SMART: disk problems on RAIDZ1 pool: (ada6:ahcich6:0:0:0): CAMstatus: ATA Status Error

O. Hartmann ohartmann at
Sat Dec 23 11:26:50 UTC 2017

Am Thu, 14 Dec 2017 12:05:20 +0100
Willem Jan Withagen <wjw at> schrieb:

> On 13/12/2017 17:47, Rodney W. Grimes wrote:
> >> On Tue, 12 Dec 2017 14:58:28 -0800
> >> Cy Schubert <Cy.Schubert at> wrote:
> >> I think people responding to my thread made it clear that the WD Green
> >> isn't the first-choice-solution for a 20/6 (not 24/7) duty drive and
> >> the fact, that they have serviced now more than 25000 hours, it would
> >> be wise to replace them with alternatives.  
> > 
> > I think someone had an apm command that turns off the head park,
> > that would do wonders for drive life.   On the other hand, I think
> > if it was my data and I saw that the drive had 2M head load cycles
> > I would be looking to get out of that driv with any data I could
> > not easily replace.  If it was well backed up or easily replaced
> > my worries would be less.  
> WD made their first series of Green disks green by aggressively turning 
> them into sleep state. Like when few secs there was nog activity they 
> would park the head, spin it down, and sleep the disk...
> Access would need to undo the whole series of command.
> This could be reset by writing in one of the disks registers. I remember 
> doing that for my 1,5G WDs (WD15EADS from 2009). That saved a lot of 
> startups. I still have 'm around, but only use them for things that are 
> not valuable at all. Some have died over time, but about half of them 
> still seem to work without much trouble.
> WD used to have a .exe program to actually do this. But that did not
> work on later disks. And turning things of on those disks was 
> impossible/a lot more complex.
> This type of disk worked quite a long time in my ZFS setup. Like a few 
> years, but I turned parking of as soon as there was a lot of turmoil 
> about this in the community.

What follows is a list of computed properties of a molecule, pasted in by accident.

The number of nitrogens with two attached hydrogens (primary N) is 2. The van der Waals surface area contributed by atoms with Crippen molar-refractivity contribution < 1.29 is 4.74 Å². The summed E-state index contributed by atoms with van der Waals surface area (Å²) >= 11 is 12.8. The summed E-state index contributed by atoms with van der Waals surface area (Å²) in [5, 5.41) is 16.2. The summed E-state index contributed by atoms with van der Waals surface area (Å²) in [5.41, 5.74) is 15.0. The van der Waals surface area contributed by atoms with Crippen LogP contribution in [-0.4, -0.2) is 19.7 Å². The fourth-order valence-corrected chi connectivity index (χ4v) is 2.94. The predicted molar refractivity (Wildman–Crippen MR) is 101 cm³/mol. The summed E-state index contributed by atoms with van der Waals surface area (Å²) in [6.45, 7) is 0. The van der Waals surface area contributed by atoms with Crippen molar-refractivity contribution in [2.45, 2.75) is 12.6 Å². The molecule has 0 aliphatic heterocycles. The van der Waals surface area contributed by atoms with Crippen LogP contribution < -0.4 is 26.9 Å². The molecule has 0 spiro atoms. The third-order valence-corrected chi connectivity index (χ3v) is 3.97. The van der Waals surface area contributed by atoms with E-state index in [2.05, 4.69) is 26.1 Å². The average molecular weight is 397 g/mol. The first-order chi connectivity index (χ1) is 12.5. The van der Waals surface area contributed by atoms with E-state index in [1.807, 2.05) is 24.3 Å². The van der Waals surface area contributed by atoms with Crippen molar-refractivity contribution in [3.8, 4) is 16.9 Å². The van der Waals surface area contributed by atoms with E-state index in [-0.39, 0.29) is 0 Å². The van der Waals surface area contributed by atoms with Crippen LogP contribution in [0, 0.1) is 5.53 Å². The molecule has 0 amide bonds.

> Now I using WD reds for small ZFS systems, and WD red Pro for large 
> private storage servers. Professional server get HGST He disks, a bit 
> more expensive, but very little fallout.
> --WjW

Hello fellows.

First of all, I managed it over the past week+ to replace all(!) drives with new ones. I
decided to use this time HGST 4TB Deskstar NAS (HGST HDN726040ALE614) instead of WD RED
4TB (WDC WD40EFRX-68N32N0). The one WD RED is about to be replaced in the next days.

Apart from the very long resilvering time (the first drive, the Western Digital WD RED
4TB with 64MB cache and 5400 rpm) took 11 h, all HGST drives, although considered faster
(7200 rpm, 128 MB cache) took 15 - 16 h), everything ran smoothly - except, as mentioned,
the exorbitant times of recovery.

A very interesting point in this story is: as you could see, the WD Caviar Green 3TB
drives suffered from a high "193 Load_Cycle_Count" - almost 85 per hour. When replacing
the drives, I figured out, that one of the four drives was already a Western Digital RED
3TB NAS drive, but investigating its  "193 Load_Cycle_Count" revealed, that this drive
also had a unusual high reload count - see "smartctl -x" output attached. It seems, as
you already stated, that the APM feature responsible for this isn't available. The drive
has been purchased Q4/2013.

The HGST drives are very(!) noisy, th ehead movement induces a notable ringing, while the
WD drive(s) are/were really silent. The power consumption of the HGST drives is higher.
But apart from that, I'm disappointed about the fact that WD has also implemented this
"timebomb" Load_Cycle_Count issue.

Thanks a lot for your help and considerations!

Kind regards,

O. Hartmann

Ich widerspreche der Nutzung oder Übermittlung meiner Daten für
Werbezwecke oder für die Markt- oder Meinungsforschung (§ 28 Abs. 4 BDSG).
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